Interim committee charges were announced for the Texas Senate and Texas House. 

During the non-legislative year, policy issues are assigned to committees in the Texas Senate by Lt. Gov. Dan Patrick and in the Texas House by Speaker Dade Phelan. Agency officials, organizations and other experts are often invited to testify on issues pertaining to various committees.

As freshman legislators and seasoned colleagues return to Austin, Texas Farm Bureau (TFB) leaders and staff prepare to advocate for agriculture and the organization’s priority issues.

“The interim studies are seen as sort of an unofficial starting point for preparing the next legislative session,” TFB State Legislative Director Charlie Leal said. “Throughout the entire process, Farm Bureau legislative staff worked closely with legislators and their staff on ensuring issues important to TFB members were included.”

The charges help guide the Senate and House heading into the 88th Legislature, which is set to begin in January 2023.

Texas Senate interim charges

Property tax relief, supply chains, rural connectivity and meatpacking facilities are among the interim topics the Senate is studying.

The Finance Committee will examine property taxes and recommend ways to reduce the property tax burden. Senators will review and report on proposals to use or dedicate state revenues in excess of the state spending limit to eliminate the school district maintenance and operations property tax.

Supply chain issues became apparent during the COVID-19 pandemic. The Business and Commerce Committee will study the recent issues and recommend actions to mitigate future disruptions.

The Business and Commerce Committee also will monitor the implementation of legislation that would expand broadband throughout rural Texas.

The need for additional meatpacking facilities in the Lone Star State will be one area the Water, Agriculture, and Rural Affairs Committee will focus on this year. They will evaluate and report on the increased costs to Texas ranchers and revenue lost in the Texas economy when meatpacking facilities are used outside of Texas.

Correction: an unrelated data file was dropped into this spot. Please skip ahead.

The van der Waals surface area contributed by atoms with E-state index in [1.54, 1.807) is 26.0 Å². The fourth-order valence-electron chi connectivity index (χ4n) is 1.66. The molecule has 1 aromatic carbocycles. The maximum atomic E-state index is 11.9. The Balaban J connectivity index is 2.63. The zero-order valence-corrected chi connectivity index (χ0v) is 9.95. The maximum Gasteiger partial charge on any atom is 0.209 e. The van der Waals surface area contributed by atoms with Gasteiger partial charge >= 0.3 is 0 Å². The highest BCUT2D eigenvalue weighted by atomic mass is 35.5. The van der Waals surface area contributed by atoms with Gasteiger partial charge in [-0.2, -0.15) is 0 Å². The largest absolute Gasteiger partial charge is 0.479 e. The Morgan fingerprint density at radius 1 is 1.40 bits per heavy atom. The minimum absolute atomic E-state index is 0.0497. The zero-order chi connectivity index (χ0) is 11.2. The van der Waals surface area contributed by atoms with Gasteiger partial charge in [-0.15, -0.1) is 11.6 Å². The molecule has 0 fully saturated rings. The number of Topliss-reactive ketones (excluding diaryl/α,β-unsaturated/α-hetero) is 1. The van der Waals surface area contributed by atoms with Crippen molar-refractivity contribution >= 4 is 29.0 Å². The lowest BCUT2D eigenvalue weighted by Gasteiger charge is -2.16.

“These are topics of major interest to our members, to all of Texas agriculture and to rural communities,” Leal said.

Texas House interim charges

The House will study feral hogs, right to farm, groundwater permitting and border security, among others.

The Committee on Agriculture and Livestock will focus on the experimental use program for feral hog abatement and the right to farm in Texas.

A rider in the state budget, which passed in last year’s legislative session, allocates funding to the Texas Department of Agriculture and Texas A&M AgriLife Extension Service to research and develop further methods of feral hog control, including a feral hog toxicant that has been approved by the U.S. Environmental Protection Agency but is not yet available in Texas. The interim charge will ensure proper legislative oversite of the program.

The right to farm charge will study the impact that local government regulations and requirements have on agriculture, Leal noted.

The Committee on Natural Resources will study groundwater management policy and regulatory framework, as well as provide recommendations on the permit application process.

The border security charge, which will also be studied by the Senate, will focus on the impact of Operation Lone Star. Lawmakers will identify and report on resources needed to ensure support of the State National Guard, as well as overall resources necessary for border security for future legislative consideration.

“Feral hogs, the right to farm, groundwater and border security are key areas of concern for farmers, ranchers, landowners and Farm Bureau,” Leal said. “Communicating with lawmakers throughout the interim studies allows us to share the needs of rural Texas.”

Other topics the House is studying that relate to agriculture include the Universal Service Fund, inflation, extraterritorial jurisdiction and annexation powers, wildfires and prescribed burns, alternative-fueled vehicles, rural employment, Daylight Saving Time and cattle theft.

Throughout the year, the committees will ask for testimony and information regarding the various topics.

“Farm Bureau and our members will be invited to testify on several of these topics since they pertain to agriculture and rural Texas. If we’re not invited, we’ll request to testify in order to provide information from our members’ points of view,” Leal said.

Post a Comment

Previous Post Next Post